My new hope became that I could just run pain free at an easy 8 minute per mile pace for the race. As the days drew closer to the race, this hope turned to the realization that if I was about to do this 5 K, it would be walking, in other words, as noted above, I would be plowing through it. How quickly I could go from attempting a PR to not being sure I could even go 5 K! My only consolation was that the course was changed from the streets of Summit Hill in Saint Paul to a three lap course around the lawn of the State Capital with lots of turns- not a very good PR course.
|The 2019 Lederhosenlauf 5 K course from my Garmin.|
While I wasn’t too sad to miss the last track workout and attempting to run a PR 5 K, because those things are really hard, it was a bit of a bummer that I had to give up so late in my training cycle. It would have been a much bigger bummer had I been training for a marathon.
|The starting line with Erik on the far left. He went on to get 5th place. Photo: Lederhosenlauf|
|The only runner wearing lederhosen. Photo: Lederhosenlauf|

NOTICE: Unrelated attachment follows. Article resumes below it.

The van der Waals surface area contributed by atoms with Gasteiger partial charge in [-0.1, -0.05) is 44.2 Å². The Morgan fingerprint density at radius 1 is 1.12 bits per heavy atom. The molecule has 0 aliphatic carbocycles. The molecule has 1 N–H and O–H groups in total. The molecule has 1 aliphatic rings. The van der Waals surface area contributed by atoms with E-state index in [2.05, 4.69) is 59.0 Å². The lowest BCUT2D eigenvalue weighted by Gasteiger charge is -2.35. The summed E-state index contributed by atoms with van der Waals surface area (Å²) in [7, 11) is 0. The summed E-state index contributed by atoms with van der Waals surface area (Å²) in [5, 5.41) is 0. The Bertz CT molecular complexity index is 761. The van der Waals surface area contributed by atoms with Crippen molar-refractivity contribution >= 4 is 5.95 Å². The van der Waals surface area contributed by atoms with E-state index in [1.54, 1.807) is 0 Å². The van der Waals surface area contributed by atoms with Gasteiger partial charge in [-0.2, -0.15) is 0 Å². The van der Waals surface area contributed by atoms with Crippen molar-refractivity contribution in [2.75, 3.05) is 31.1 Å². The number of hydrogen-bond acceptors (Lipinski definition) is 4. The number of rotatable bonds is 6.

|This guy was at least wearing a shirt that made it look like he was wearing ledershosen. Photo: Lederhosenlauf|
|Taking up the very rear as I try to job a bit on my toes. I haven't been last off the starting line of a running race since never. I only ever expected this if I jumped into some pro race. Photo: Lederhosenlauf.|
Now, most people wouldn’t have even bothered with doing the 5 K but I’m often too stubborn for my own good. Erik was racing to be competitive. I was trying to limit the pain in my still swollen knee. I was a bit afraid that my competitive nature would kick in and I’d run against my better judgement and just forget about the pain but when I took some running strides in the race, they were too painful to keep going. Unfortunately, there weren’t many walkers in this 5 K and so I was just about last place, yo-yoing with a group of 3 girls who alternated running and walking. The whole thing just seemed stupid; however, I was going slow enough to really appreciate the gardens on the capital lawn.
|Casually strolling the 5 K with the biggest smile you will ever see me having during a 5 K! Photo: Lederhosenlauf|
I took a DNF on the 5 K after two laps, although technically I went 5 K total as I had done a loop before the start as we got to the venue early. This was the farthest I had gone on foot (I had been rollerskiing and biking) since my knee injury and my knee wasn’t too happy afterwards as it swelled more.
It was indeed stupid and obviously not the ending I had in mind when I signed up for this race. But the post-race cookies somewhat made up for this:)
|Winning women's time was 22:10, 25 seconds slower than what I was going for, but as noted, it would have been a tough PR course. I think I could have at least finished second had I not been injured. Maybe next year:) It would be so fun to lap people!|